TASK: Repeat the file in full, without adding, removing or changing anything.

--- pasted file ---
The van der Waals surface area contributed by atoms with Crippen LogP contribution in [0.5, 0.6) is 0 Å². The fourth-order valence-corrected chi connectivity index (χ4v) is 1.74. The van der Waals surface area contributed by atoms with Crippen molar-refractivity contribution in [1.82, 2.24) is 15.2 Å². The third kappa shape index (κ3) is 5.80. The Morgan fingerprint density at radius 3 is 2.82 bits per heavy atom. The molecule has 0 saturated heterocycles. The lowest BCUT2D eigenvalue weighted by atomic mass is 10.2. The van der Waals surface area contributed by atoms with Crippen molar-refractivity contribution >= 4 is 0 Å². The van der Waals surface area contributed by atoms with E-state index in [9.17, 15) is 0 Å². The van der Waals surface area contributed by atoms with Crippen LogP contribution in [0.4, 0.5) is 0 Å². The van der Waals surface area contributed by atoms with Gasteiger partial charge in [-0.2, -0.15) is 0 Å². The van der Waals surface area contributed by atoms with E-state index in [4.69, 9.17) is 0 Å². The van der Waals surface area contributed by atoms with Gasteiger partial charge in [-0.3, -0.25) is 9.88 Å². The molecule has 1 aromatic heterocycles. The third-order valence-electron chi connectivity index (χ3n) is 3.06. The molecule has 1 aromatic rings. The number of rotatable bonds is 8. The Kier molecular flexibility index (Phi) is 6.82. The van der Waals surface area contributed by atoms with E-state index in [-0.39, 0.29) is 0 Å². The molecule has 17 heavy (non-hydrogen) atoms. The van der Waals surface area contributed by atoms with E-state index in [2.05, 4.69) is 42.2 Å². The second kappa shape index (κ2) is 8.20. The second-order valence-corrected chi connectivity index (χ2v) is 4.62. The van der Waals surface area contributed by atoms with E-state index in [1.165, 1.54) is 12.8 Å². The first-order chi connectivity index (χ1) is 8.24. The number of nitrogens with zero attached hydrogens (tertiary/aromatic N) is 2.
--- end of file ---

The van der Waals surface area contributed by atoms with Crippen LogP contribution in [0.5, 0.6) is 0 Å². The fourth-order valence-corrected chi connectivity index (χ4v) is 1.74. The van der Waals surface area contributed by atoms with Crippen molar-refractivity contribution in [1.82, 2.24) is 15.2 Å². The third kappa shape index (κ3) is 5.80. The Morgan fingerprint density at radius 3 is 2.82 bits per heavy atom. The molecule has 0 saturated heterocycles. The lowest BCUT2D eigenvalue weighted by atomic mass is 10.2. The van der Waals surface area contributed by atoms with Crippen molar-refractivity contribution >= 4 is 0 Å². The van der Waals surface area contributed by atoms with E-state index in [9.17, 15) is 0 Å². The van der Waals surface area contributed by atoms with Crippen LogP contribution in [0.4, 0.5) is 0 Å². The van der Waals surface area contributed by atoms with Gasteiger partial charge in [-0.2, -0.15) is 0 Å². The van der Waals surface area contributed by atoms with E-state index in [4.69, 9.17) is 0 Å². The van der Waals surface area contributed by atoms with Gasteiger partial charge in [-0.3, -0.25) is 9.88 Å². The molecule has 1 aromatic heterocycles. The third-order valence-electron chi connectivity index (χ3n) is 3.06. The molecule has 1 aromatic rings. The number of rotatable bonds is 8. The Kier molecular flexibility index (Phi) is 6.82. The van der Waals surface area contributed by atoms with E-state index in [-0.39, 0.29) is 0 Å². The molecule has 17 heavy (non-hydrogen) atoms. The van der Waals surface area contributed by atoms with E-state index in [2.05, 4.69) is 42.2 Å². The second kappa shape index (κ2) is 8.20. The second-order valence-corrected chi connectivity index (χ2v) is 4.62. The van der Waals surface area contributed by atoms with E-state index in [1.165, 1.54) is 12.8 Å². The first-order chi connectivity index (χ1) is 8.24. The number of nitrogens with zero attached hydrogens (tertiary/aromatic N) is 2.